The House Benghazi Committee’s report is out, and while some in the media are downplaying its findings, what Trey Gowdy announced Tuesday will definitely raise eyebrows.
One particular item of note is whether swift action by the Obama administration could have saved Glen Doherty and Tyrone Woods, former Navy SEALs working with the CIA in Benghazi.
Back in 2013, Obama Defense Secretary Leon Panetta said nothing could have gotten to Benghazi in time because:
The reason is because armed UAVs, AC-130 gunships, or fixed-wing fighters with the associated tanking, armaments, targeting and support capabilities were not in the vicinity of Libya and because of the distance, would have taken at least 9 to 12 hours if not more to deploy. This was, pure and simple, a problem of distance and time.
But Gowdy told the country in a televised press conference on Tuesday:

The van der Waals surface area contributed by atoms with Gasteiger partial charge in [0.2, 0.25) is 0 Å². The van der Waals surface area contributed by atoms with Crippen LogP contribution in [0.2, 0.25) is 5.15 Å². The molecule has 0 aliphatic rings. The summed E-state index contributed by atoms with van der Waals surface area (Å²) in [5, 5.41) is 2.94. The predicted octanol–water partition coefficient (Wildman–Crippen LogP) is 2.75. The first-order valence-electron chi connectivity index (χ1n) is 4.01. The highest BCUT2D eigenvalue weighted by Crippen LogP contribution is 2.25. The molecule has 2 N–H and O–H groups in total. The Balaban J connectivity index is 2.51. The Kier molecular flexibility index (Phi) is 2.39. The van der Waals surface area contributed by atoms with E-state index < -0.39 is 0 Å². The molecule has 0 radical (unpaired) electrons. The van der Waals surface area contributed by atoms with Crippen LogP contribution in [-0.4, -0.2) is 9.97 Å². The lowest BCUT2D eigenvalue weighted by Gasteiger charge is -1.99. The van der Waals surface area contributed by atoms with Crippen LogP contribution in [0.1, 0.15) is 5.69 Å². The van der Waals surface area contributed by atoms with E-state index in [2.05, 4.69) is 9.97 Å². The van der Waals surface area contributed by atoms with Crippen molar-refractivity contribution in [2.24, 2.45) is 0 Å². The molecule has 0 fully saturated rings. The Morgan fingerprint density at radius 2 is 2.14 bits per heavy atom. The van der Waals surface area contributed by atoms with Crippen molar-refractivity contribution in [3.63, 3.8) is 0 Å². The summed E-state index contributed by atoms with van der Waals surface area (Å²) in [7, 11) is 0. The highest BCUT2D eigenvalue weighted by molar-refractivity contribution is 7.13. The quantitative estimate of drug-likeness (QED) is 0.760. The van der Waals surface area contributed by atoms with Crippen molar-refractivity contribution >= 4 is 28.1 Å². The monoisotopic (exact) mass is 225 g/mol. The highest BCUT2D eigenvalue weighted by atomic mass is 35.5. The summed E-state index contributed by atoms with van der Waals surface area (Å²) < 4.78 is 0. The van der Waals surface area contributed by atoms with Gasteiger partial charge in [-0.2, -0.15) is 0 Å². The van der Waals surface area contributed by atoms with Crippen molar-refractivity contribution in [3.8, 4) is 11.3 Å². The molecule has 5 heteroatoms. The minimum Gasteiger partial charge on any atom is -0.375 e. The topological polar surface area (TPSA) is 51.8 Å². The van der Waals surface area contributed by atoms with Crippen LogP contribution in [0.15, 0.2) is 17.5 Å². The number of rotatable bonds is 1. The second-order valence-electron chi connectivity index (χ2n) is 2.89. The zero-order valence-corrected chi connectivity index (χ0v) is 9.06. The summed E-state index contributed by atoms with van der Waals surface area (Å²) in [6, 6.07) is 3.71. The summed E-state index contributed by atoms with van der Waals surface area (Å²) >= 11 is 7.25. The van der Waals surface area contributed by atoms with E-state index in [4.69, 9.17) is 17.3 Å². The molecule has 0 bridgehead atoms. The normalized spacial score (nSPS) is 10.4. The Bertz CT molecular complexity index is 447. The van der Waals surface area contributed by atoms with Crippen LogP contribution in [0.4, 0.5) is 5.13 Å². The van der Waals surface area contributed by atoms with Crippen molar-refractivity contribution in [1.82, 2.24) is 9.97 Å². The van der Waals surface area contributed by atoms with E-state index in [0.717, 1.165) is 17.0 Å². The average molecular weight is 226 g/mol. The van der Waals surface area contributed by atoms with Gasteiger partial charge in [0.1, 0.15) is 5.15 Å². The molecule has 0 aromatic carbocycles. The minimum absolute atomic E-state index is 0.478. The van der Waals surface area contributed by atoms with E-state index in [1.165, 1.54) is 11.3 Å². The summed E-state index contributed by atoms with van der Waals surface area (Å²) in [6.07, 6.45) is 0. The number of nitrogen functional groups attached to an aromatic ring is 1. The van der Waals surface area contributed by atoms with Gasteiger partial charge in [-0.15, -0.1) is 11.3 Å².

“The mortar attacks could have taken place at 7:15 a.m. or 9:15 a.m. or even at lunch time on the twelfth. Because at the time those two Americans were killed, not a single wheel of a single U.S. military asset had even turned toward Libya.”
The much-awaited report also detailed a reason why they had so much trouble getting forces who could help.
NBC News reports:
In a newly revealed two-hour secure video conference on the night of the attacks led by White House Chief of Staff Denis McDonough and attended by Clinton and others, State Department officials raised concerns about the diplomatic sensitivities of the attire to be worn by assets launched.
In an interview with the Committee, Patrick Kennedy, the under secretary or Management at State, described the department’s sensitivity as wanting to “make sure that the steps we were taking would enhance the security of our personnel, not potentially diminish the security of our personnel.”
According to one commander, the report states, as forces prepared to deploy, “during the course of three hours, he and his Marines changed in and out of their uniforms four times.”
Glen Doherty and Tyrone Woods perished, Gowdy noted, seven hours after the attack began.